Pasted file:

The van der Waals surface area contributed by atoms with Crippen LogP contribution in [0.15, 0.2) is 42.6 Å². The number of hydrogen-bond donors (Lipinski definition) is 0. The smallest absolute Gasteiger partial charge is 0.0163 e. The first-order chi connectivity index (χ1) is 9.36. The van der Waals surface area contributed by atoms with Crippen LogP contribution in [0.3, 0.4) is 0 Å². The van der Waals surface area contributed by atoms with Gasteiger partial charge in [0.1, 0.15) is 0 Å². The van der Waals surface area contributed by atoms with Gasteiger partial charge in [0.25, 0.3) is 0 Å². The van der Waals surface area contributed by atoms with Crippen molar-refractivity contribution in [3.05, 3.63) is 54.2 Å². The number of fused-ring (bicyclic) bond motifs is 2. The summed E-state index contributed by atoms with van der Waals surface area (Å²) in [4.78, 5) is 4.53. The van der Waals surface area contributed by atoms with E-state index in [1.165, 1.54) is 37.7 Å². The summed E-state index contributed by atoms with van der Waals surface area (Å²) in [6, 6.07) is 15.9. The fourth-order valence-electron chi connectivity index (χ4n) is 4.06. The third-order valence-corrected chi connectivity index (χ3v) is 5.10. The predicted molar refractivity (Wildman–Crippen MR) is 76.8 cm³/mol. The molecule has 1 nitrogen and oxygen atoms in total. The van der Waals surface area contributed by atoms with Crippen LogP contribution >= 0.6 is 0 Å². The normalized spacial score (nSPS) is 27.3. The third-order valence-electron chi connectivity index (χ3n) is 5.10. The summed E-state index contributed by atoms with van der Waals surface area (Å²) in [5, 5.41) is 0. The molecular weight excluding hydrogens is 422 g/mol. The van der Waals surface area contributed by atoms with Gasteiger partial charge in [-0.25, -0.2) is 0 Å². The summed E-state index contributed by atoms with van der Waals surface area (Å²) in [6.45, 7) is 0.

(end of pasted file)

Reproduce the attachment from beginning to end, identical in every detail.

The van der Waals surface area contributed by atoms with Crippen LogP contribution in [0.15, 0.2) is 42.6 Å². The number of hydrogen-bond donors (Lipinski definition) is 0. The smallest absolute Gasteiger partial charge is 0.0163 e. The first-order chi connectivity index (χ1) is 9.36. The van der Waals surface area contributed by atoms with Crippen LogP contribution in [0.3, 0.4) is 0 Å². The van der Waals surface area contributed by atoms with Gasteiger partial charge in [0.1, 0.15) is 0 Å². The van der Waals surface area contributed by atoms with Gasteiger partial charge in [0.25, 0.3) is 0 Å². The van der Waals surface area contributed by atoms with Crippen molar-refractivity contribution in [3.05, 3.63) is 54.2 Å². The number of fused-ring (bicyclic) bond motifs is 2. The summed E-state index contributed by atoms with van der Waals surface area (Å²) in [4.78, 5) is 4.53. The van der Waals surface area contributed by atoms with E-state index in [1.165, 1.54) is 37.7 Å². The summed E-state index contributed by atoms with van der Waals surface area (Å²) in [6, 6.07) is 15.9. The fourth-order valence-electron chi connectivity index (χ4n) is 4.06. The third-order valence-corrected chi connectivity index (χ3v) is 5.10. The predicted molar refractivity (Wildman–Crippen MR) is 76.8 cm³/mol. The molecule has 1 nitrogen and oxygen atoms in total. The van der Waals surface area contributed by atoms with Crippen LogP contribution >= 0.6 is 0 Å². The normalized spacial score (nSPS) is 27.3. The third-order valence-electron chi connectivity index (χ3n) is 5.10. The summed E-state index contributed by atoms with van der Waals surface area (Å²) in [5, 5.41) is 0. The molecular weight excluding hydrogens is 422 g/mol. The van der Waals surface area contributed by atoms with Gasteiger partial charge in [-0.25, -0.2) is 0 Å². The summed E-state index contributed by atoms with van der Waals surface area (Å²) in [6.45, 7) is 0.